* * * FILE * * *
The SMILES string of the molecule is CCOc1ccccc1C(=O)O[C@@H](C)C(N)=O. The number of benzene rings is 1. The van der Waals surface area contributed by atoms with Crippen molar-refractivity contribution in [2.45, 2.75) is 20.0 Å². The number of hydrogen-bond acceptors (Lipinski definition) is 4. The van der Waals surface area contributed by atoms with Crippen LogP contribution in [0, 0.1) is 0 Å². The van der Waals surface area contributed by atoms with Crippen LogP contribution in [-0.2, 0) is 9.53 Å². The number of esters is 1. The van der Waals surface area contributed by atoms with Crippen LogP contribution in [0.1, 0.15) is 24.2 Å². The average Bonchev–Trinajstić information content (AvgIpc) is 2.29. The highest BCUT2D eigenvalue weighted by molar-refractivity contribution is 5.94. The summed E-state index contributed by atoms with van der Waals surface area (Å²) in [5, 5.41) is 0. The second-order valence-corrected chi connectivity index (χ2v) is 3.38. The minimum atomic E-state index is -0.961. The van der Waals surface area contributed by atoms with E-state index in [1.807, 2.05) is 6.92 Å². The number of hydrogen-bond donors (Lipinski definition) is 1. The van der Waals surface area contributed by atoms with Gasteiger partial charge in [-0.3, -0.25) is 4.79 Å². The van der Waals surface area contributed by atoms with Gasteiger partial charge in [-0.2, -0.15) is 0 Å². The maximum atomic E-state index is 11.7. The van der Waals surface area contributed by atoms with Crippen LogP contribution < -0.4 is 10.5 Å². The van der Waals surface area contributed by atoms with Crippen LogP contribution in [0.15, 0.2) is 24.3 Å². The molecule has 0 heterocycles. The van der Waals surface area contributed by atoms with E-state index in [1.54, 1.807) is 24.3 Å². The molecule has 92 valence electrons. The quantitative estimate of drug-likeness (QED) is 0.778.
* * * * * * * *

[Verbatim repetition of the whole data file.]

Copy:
The SMILES string of the molecule is CCOc1ccccc1C(=O)O[C@@H](C)C(N)=O. The number of benzene rings is 1. The van der Waals surface area contributed by atoms with Crippen molar-refractivity contribution in [2.45, 2.75) is 20.0 Å². The number of hydrogen-bond acceptors (Lipinski definition) is 4. The van der Waals surface area contributed by atoms with Crippen LogP contribution in [0, 0.1) is 0 Å². The van der Waals surface area contributed by atoms with Crippen LogP contribution in [-0.2, 0) is 9.53 Å². The number of esters is 1. The van der Waals surface area contributed by atoms with Crippen LogP contribution in [0.1, 0.15) is 24.2 Å². The average Bonchev–Trinajstić information content (AvgIpc) is 2.29. The highest BCUT2D eigenvalue weighted by molar-refractivity contribution is 5.94. The summed E-state index contributed by atoms with van der Waals surface area (Å²) in [5, 5.41) is 0. The second-order valence-corrected chi connectivity index (χ2v) is 3.38. The minimum atomic E-state index is -0.961. The van der Waals surface area contributed by atoms with E-state index in [1.807, 2.05) is 6.92 Å². The number of hydrogen-bond donors (Lipinski definition) is 1. The van der Waals surface area contributed by atoms with Gasteiger partial charge in [-0.3, -0.25) is 4.79 Å². The van der Waals surface area contributed by atoms with Gasteiger partial charge in [-0.2, -0.15) is 0 Å². The maximum atomic E-state index is 11.7. The van der Waals surface area contributed by atoms with Crippen LogP contribution < -0.4 is 10.5 Å². The van der Waals surface area contributed by atoms with Crippen LogP contribution in [0.15, 0.2) is 24.3 Å². The molecule has 0 heterocycles. The van der Waals surface area contributed by atoms with E-state index in [1.54, 1.807) is 24.3 Å². The molecule has 92 valence electrons. The quantitative estimate of drug-likeness (QED) is 0.778.